Sunday, April 13, 2008

A Paph of many names

Paphiopedilum bullenianum was first described in 1865 from plants obtained in Borneo. Over the next hundred years or so, about eight more names have been assigned to the same (according to Phillip Cribb) plant, amongst them a plant known as P. johorense found in Gunung Panti in Johore, West Malaysia. My old copy of the Malayan Orchid Review had an article by K. F. Yap documenting the "rediscovery" of P. johorense in 1963 - at that time Yap was already clear that the so called P. johorense was the same plant as P. bullenianum of Borneo.

Despite the difference in collection locality, the pictures show that my Borneo plant (at the top) is very similar to the Johore plant below, not withstanding the faded colours of the old print. Prior to advances in mass communications, early taxonomists have limited knowlege of database to search for plant specimens to compare with and frequently penned new names for previously described plants. Modern taxonomists sometimes do the same thing. This time, the cause is not due to lack of resources, but more to the degree of tolerance of differences....number of spots on the petals, length of the flower stalk, degree of leaves mottling and the like.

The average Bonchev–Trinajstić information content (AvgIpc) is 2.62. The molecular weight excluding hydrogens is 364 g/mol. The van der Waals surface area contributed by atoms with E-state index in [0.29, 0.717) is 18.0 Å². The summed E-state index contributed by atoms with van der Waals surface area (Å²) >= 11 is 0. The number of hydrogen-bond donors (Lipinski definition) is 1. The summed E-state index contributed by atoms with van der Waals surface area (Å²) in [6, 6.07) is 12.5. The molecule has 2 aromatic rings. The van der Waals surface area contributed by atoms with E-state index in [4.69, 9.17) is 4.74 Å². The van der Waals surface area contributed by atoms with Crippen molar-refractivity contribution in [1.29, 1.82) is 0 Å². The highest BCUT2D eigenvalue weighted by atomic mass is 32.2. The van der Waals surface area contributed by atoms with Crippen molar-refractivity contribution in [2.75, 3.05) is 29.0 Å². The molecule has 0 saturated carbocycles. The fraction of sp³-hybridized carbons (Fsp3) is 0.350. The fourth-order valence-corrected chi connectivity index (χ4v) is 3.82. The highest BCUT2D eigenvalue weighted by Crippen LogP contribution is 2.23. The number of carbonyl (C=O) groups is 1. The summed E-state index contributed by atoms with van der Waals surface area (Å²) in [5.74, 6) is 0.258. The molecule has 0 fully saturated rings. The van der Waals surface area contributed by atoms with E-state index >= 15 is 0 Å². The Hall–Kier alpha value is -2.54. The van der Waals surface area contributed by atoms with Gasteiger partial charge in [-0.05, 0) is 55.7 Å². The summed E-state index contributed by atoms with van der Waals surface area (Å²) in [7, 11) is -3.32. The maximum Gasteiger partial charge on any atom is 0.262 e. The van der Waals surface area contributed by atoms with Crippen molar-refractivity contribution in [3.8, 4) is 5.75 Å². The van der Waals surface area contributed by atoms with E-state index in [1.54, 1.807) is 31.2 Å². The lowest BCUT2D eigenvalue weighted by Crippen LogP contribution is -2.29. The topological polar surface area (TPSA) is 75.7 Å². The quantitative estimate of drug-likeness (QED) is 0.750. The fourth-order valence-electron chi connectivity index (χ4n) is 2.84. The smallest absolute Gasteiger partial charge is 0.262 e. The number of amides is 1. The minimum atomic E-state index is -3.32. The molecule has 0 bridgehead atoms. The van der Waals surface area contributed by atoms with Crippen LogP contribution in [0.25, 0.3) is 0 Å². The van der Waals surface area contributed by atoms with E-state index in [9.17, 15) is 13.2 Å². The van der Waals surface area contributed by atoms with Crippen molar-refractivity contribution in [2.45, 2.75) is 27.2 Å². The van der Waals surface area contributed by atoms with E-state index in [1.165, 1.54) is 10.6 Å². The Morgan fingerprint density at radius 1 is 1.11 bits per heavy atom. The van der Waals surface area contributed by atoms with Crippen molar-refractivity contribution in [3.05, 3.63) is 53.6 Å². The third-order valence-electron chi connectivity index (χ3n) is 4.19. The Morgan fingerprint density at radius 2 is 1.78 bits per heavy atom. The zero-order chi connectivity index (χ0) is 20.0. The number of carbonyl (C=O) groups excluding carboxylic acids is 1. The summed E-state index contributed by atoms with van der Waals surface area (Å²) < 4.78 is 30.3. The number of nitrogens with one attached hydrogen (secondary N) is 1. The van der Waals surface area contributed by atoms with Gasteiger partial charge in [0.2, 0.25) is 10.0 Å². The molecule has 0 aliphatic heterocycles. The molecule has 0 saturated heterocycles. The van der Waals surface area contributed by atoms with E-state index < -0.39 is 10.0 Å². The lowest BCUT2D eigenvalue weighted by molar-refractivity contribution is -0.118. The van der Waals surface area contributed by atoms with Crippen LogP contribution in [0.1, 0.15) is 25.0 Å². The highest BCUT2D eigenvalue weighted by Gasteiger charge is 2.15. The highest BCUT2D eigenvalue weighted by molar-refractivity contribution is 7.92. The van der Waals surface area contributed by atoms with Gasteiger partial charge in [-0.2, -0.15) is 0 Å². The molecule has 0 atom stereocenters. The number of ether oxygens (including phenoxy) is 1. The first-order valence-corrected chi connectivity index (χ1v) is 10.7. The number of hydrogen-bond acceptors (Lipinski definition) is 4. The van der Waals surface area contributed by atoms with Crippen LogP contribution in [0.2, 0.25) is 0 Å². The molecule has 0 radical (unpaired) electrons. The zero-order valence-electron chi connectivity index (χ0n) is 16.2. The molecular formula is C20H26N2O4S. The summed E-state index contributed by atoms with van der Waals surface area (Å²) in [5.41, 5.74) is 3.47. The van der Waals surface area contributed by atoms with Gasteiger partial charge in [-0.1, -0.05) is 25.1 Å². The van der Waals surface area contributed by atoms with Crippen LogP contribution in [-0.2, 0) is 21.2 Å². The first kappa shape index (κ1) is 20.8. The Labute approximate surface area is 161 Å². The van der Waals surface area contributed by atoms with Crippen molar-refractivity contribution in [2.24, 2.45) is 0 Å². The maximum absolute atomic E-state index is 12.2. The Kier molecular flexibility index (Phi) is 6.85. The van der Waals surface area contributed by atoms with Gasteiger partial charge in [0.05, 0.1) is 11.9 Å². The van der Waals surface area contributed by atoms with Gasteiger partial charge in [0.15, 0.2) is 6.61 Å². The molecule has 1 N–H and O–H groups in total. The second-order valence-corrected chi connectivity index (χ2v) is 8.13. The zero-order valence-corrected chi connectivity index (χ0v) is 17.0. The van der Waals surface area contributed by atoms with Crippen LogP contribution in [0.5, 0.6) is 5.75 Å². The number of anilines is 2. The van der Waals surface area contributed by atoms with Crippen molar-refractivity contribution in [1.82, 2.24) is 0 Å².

Fortunately such intolerances did not extend to mammals (me thinks)....there would be at least a handful of species of Homo sapiens, elevating the turf war and mayhem that's already happening.

Ref: Slipper Orchids Of Borneo by Phillip Cribb. Natural History Publications.


Hermes said...

Frustratingly (but thank goodness really) plants don't like to conform to narrow taxonomic descriptions They are affected by environmental and genetic variations. Makes it more fun but can be confusing.

Zoƫ said...

agree who heartedly with your sentiment about homo sapiens, such a waste of humanity.

I like the Slipper orchids very much, there is something 'dark' about them.

Wonderful photographs again.

Hort Log said...

o yeah they are dark.....supposed to mimic rotting meat, and the warts look like flies, attracting more of its potential pollinators

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